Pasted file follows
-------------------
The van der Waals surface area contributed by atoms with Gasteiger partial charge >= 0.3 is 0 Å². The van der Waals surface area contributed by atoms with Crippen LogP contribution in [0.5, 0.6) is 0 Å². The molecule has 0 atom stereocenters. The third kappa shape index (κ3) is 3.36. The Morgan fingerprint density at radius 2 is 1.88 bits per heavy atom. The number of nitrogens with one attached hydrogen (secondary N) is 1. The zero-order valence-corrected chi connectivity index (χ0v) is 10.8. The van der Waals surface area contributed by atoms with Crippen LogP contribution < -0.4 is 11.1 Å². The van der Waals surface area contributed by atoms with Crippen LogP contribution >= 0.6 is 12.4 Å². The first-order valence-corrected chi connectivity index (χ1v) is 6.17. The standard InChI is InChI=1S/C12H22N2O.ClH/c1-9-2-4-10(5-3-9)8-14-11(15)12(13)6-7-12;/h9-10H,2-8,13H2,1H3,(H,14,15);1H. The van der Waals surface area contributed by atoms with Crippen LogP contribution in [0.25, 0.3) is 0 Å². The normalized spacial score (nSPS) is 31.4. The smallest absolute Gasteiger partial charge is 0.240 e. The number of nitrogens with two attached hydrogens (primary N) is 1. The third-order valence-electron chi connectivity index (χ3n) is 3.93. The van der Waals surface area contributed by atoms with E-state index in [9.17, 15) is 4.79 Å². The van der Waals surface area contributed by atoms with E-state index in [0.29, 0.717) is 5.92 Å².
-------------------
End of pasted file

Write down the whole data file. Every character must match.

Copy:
The van der Waals surface area contributed by atoms with Gasteiger partial charge >= 0.3 is 0 Å². The van der Waals surface area contributed by atoms with Crippen LogP contribution in [0.5, 0.6) is 0 Å². The molecule has 0 atom stereocenters. The third kappa shape index (κ3) is 3.36. The Morgan fingerprint density at radius 2 is 1.88 bits per heavy atom. The number of nitrogens with one attached hydrogen (secondary N) is 1. The zero-order valence-corrected chi connectivity index (χ0v) is 10.8. The van der Waals surface area contributed by atoms with Crippen LogP contribution < -0.4 is 11.1 Å². The van der Waals surface area contributed by atoms with Crippen LogP contribution >= 0.6 is 12.4 Å². The first-order valence-corrected chi connectivity index (χ1v) is 6.17. The standard InChI is InChI=1S/C12H22N2O.ClH/c1-9-2-4-10(5-3-9)8-14-11(15)12(13)6-7-12;/h9-10H,2-8,13H2,1H3,(H,14,15);1H. The van der Waals surface area contributed by atoms with Crippen LogP contribution in [0.25, 0.3) is 0 Å². The normalized spacial score (nSPS) is 31.4. The smallest absolute Gasteiger partial charge is 0.240 e. The number of nitrogens with two attached hydrogens (primary N) is 1. The third-order valence-electron chi connectivity index (χ3n) is 3.93. The van der Waals surface area contributed by atoms with E-state index in [9.17, 15) is 4.79 Å². The van der Waals surface area contributed by atoms with E-state index in [0.29, 0.717) is 5.92 Å².